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Learning Center Experience
The Master of Public Health degree is a widely recognized professional credential for those seeking leadership and managerial positions in governmental, nonprofit, and private organizations in the public health industry. Kaplan University’s Master of Public Health could help you develop the administrative, ethical, and professional skills needed to apply public health principles to health education and communication programs.
Kaplan University’s Master of Public Health program is designed to help you:
Prior to graduation, you will be required to complete an externship to help you gain valuable on-the-job experience. You will work closely with a site preceptor, faculty advisor, and supportive staff in completion of this requirement.
With a Master of Public Health from Kaplan University, you could be prepared to pursue a wide range of industry positions including health care consultant, epidemiologist, program coordinator, and program manager.* You may also have a solid foundation for further academic pursuits.†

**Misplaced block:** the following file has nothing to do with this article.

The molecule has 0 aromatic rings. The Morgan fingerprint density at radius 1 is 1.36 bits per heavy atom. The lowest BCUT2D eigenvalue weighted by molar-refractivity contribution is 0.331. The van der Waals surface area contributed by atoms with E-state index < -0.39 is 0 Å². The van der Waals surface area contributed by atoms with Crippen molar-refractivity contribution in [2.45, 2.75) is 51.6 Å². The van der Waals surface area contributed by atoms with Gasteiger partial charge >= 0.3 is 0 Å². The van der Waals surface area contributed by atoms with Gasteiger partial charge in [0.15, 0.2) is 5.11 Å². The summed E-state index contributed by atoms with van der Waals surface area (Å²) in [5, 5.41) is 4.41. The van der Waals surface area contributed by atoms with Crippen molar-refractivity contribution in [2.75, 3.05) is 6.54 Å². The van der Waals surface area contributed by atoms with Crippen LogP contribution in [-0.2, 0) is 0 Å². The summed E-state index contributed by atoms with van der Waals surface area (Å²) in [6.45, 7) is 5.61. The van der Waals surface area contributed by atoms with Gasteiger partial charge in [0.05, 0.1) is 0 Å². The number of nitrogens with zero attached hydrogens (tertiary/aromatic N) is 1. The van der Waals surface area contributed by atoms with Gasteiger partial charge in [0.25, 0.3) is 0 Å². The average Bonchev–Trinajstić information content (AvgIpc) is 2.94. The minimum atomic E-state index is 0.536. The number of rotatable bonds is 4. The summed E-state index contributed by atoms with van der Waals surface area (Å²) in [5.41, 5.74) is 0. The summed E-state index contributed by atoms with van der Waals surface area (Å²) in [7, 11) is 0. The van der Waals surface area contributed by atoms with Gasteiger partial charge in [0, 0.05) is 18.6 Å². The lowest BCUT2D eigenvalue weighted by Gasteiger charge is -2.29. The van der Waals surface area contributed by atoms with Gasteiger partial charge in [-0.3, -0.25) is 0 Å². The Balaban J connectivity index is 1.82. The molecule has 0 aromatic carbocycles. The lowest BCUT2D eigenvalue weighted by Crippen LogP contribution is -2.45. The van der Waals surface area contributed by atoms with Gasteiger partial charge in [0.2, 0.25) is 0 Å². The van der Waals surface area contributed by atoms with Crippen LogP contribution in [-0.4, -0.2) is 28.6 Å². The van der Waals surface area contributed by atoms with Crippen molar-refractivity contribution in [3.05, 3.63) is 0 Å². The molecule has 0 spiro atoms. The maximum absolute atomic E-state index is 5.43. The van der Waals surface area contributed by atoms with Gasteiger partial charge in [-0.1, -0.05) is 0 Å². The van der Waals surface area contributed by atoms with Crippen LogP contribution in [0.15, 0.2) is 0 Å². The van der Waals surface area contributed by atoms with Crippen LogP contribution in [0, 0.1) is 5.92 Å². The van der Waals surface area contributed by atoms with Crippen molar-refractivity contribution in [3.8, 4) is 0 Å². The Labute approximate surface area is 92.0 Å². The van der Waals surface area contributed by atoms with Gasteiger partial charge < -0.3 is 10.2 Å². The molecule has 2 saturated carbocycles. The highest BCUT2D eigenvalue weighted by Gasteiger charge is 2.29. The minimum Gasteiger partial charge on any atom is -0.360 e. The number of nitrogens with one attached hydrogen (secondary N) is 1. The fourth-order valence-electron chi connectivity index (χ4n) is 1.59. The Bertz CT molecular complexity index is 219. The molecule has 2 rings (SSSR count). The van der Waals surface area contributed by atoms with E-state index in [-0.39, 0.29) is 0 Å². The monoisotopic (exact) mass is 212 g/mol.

Kaplan University offers multiple start dates, giving you greater flexibility with your education, life, and work schedules.
Online Start Date
Jan 08, 2014
Online Start Date
Mar 26, 2014
Online Start Date
Jun 11, 2014
This course examines the field of public health from a holistic perspective. Students are introduced to the fundamental tools and skills needed to be a successful public health practitioner. Students will complete an in-depth assessment of a current public health issue and hone analytical skills necessary for the Master of Public Health program.
Total Program Credits: 60
This course provides a conceptual grounding in
theoretical approaches to health and health behavior,
emphasizing the use of psychosocial theories and models of health
behavior for effective public health practice and research.
Students apply the theories and models of health behavior to
real-world scenarios encountered in public health. The course
focuses on the various factors that influence health behavior,
the impact on health and disease of populations, and the
implications for health programming.
Public health professionals collect and analyze data in order to solve health-based problems. Biostatistics is the application of such quantitative methods. In this course, students will study the general concepts and techniques in biostatistics including measurement, frequency distributions, central tendency, variability, and probability. Statistical inference, hypothesis testing, and confidence intervals will be introduced.